New technology makes it possible to turn ordinary streetlamps into data-gathering networks. But is it too much of a good thing
North America has more than 1 billion street lights. Known as high-intensity discharge lights, they consume lots of energy, contain mercury vapor and most of them are owned by municipalities. Because of energy and maintenance costs, cities have begun turning to LED technology, which lasts longer than ordinary street lights, consumes less energy and doesn’t contain as many hazardous byproducts. San Diego, Detroit, Las Cruces, N.M., and Sequim, Wash., are some of the latest cities to install LED lights.
But LEDs can do more than just save costs. They also can be a platform for a host of technologies that can monitor what is going on in the vicinity of the light pole. Link these so-called intelligent street lights into a network, and you have the makings of a smart city, say experts.
“We’re marrying the Internet with advanced Web services and low-cost miniature electronics, and delivering it as a new service to cities,” said Hugh Martin, CEO of Sensity Systems. Intelligent street lamps can monitor weather, pollution, seismic activity, act as security systems and monitor traffic and parking, according to Martin.
The Port Authority of New York and New Jersey recently announced a pilot project, which started in October 2013, that is testing 171 smart LEDs that will act as sophisticated lighting controls and security cameras in one of the airport’s terminals. The cameras are intended to monitor foot traffic in certain areas, as well as keep an eye on unattended baggage. They are also expected to be used for security purposes. Las Vegas is also installing intelligent LED lights that can not only broadcast music, but also record sounds in the vicinity.
Manufacturers of intelligent street lights have emphasized that cities have an opportunity to jumpstart themselves as smart urban centers. Packed with sensors and cameras, this cutting edge technology is capable of controlling the energy costs of street lights, which can consume as much as one-third of a municipality’s energy costs. They can also help tell drivers where parking spaces are available, monitor pollution and could act as information hubs for consumers looking for the latest sales at local retail outlets in the vicinity of the light poles. “There’s a lot of interest among cities in these intelligent lights,” said Martin.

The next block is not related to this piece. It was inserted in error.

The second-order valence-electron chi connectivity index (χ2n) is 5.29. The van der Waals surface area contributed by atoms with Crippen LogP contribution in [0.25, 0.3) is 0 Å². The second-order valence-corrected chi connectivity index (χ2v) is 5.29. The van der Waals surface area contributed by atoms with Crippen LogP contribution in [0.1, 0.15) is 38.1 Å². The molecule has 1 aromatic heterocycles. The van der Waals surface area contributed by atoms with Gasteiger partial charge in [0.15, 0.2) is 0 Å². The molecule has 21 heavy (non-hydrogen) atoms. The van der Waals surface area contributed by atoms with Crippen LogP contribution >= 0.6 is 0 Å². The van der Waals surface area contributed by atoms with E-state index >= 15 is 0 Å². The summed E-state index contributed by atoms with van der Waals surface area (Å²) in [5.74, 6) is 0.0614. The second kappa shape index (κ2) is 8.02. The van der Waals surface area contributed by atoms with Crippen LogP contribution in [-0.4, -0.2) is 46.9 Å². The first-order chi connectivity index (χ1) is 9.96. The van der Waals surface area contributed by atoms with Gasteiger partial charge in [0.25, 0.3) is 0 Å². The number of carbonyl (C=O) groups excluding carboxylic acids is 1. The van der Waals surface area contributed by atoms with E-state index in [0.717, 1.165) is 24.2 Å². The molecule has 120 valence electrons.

Intelligent LEDS are part of a broader trend in smart city technologies that has taken hold globally. Cities in Spain, Brazil and Southeast Asia have begun to adapt networks of sensor-based technology to monitor and manage everything from water usage to transportation. By 2020, cities around the world are expected to spend $20 billion on sensor technology, according to Navigant Research, a Chicago-based consulting firm.
Retrofitting street lights with LEDs can cost from $200 to $2,000, according to Martin. But they save up to 70 percent of the energy used for traditional lighting. They also last for more than 10 years, compared to just a few years for today's current lighting technology. Network costs are another $150, but Martin says that overall, the payback on smart streetlights is 2-3 years. And then there's the benefits that come with all the sensors that can be added on.
But not everyone is thrilled with the capabilities of smart LEDs. Streetlights that can capture nearby conversations, read license plates and record video of people, conjure up visions of Big Brother for privacy advocates. Fred H. Cate, director of the Center for Applied Cybersecurity Research at Indiana University, told The New York Times that the potential for misuse with this kind of technology was “terrifying.”
At Newark’s Liberty International Airport, video footage taken from the LED cameras will be used by the Port Authority for monitoring and security purposes, and would only be shared with other law enforcement agencies that are conducting authorized investigations. Security is one of the key attributes of smart street lights, according to Martin.
How the technology is implemented can make the difference between public acceptance or rejection of it, said Alan Shark, executive director of the Public Technology Institute, an organization that advises local governments on the use of technology. “Transparency is really important,” said Shark. “The public wants a safe environment, but local officials need to make the public aware they are in a surveillance area."
Just as important is how long cities plan to store any security or surveillance data captured by the smart LEDs. “Six months? Maybe. Anything longer than that raises a red flag,” says Shark.